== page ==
To commemorate the 20th anniversary of the 9/11 terrorist attacks, personnel from the Orange County Sheriff’s Department and a surviving family member who were all involved in the aftermath of the attack recently came together in Tustin, California, to discuss their surreal experiences and how their lives are still affected by them.
Tom Frost was at his job with Southern California Edison in the early morning of Sept. 11, 2001, when his daughter, Lisa Frost, called him from a payphone at Gate 19 at Logan International Airport. She was coming back to Rancho Santa Margarita after graduating from the Boston University School of Hospitality as valedictorian a few months prior.
Informing him that she had made it to the airport just in time for her flight, United Airlines 175, which would take off in a few minutes, the two confirmed that Tom would still be picking her up from the Los Angeles International Airport (LAX) in a few hours.
“She said, ‘Can’t wait to see you,’” Tom said. “And I said, ‘Yeah, I’m going to go home and catch a couple hours sleep, you don’t get in till like 11, so I’ll pick you up then.’”
“Love you,” Lisa said.
“Love you, too,” Tom said before they hung up.
That would be the last time the two ever spoke.
A few hours later, Tom got a call from one of his coworkers telling him to turn on the TV after American Airlines flight 11 had hit the north tower of the World Trade Center.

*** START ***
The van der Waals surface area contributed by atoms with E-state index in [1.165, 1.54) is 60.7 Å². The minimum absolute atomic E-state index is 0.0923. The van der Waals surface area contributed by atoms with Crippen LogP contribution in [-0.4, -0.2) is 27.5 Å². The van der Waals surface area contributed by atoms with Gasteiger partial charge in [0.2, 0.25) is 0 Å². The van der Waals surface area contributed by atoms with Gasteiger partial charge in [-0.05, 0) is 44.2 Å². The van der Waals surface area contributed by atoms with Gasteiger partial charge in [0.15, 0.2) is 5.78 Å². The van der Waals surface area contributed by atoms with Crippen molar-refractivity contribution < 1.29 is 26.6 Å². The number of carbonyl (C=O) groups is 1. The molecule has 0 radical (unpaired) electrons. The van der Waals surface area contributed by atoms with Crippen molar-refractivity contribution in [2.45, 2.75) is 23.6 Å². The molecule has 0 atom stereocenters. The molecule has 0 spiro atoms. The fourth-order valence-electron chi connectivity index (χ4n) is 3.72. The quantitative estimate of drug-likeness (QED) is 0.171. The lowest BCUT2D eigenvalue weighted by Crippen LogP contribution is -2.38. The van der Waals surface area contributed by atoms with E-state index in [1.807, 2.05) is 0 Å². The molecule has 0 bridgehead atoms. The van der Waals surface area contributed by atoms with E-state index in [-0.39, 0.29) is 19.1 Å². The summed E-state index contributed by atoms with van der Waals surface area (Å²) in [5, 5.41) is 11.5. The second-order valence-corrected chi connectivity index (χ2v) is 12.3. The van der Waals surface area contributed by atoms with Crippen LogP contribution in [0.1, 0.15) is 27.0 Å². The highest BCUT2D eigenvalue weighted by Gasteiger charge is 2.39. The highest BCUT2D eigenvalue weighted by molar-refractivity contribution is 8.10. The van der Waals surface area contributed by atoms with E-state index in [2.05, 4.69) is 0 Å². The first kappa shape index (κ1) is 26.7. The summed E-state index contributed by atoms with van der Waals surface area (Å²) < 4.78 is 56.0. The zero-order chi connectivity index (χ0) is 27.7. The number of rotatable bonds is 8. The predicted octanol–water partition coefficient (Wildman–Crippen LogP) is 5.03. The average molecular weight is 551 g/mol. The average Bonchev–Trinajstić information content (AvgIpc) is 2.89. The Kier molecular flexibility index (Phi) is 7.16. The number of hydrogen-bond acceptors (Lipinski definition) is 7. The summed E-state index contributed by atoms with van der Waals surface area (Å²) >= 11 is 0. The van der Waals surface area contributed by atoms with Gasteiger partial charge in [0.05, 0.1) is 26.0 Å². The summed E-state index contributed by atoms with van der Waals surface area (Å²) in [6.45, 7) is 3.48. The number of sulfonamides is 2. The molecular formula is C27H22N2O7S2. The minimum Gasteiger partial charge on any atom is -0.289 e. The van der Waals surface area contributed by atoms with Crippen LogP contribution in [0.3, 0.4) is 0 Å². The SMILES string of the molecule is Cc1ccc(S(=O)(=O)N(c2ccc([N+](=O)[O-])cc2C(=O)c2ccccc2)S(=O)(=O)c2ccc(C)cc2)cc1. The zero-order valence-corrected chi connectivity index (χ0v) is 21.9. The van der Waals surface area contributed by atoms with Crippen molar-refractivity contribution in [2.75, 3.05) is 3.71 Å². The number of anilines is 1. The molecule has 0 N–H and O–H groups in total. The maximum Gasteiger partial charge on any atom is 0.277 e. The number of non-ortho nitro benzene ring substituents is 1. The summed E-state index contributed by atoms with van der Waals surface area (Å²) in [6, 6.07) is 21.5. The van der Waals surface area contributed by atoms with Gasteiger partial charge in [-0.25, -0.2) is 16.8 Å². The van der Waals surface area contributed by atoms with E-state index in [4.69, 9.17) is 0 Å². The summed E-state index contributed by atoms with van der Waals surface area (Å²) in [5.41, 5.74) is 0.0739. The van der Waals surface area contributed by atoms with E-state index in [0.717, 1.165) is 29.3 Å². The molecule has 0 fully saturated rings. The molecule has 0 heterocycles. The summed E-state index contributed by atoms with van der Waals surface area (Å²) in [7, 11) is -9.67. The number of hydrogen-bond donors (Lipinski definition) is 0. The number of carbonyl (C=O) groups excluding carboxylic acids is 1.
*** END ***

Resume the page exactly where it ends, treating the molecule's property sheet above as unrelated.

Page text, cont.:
Seventeen minutes after the first plane hit, Tom saw the flight his daughter was on fly into the south tower on live television.
“I watched the plane come out on the left side of the TV screen and crash into the building,” he said. “And my first impression was this can’t be real, this has got to be Hollywood or something. And about that time, the announcement came out that it was a nonstop from Logan to LAX and my heart stopped.”
Throughout the past 20 years, Tom has done everything he can to represent his daughter and continue her legacy—even referring to himself as “Lisa’s dad” when meeting people. To honor her, Tom frequently gives speeches around this time of year, has helped to develop two scholarships in her name—one at Trabuco Hills High School and the other at Boston University—and has worked to have a student lounge at Boston University dedicated to her.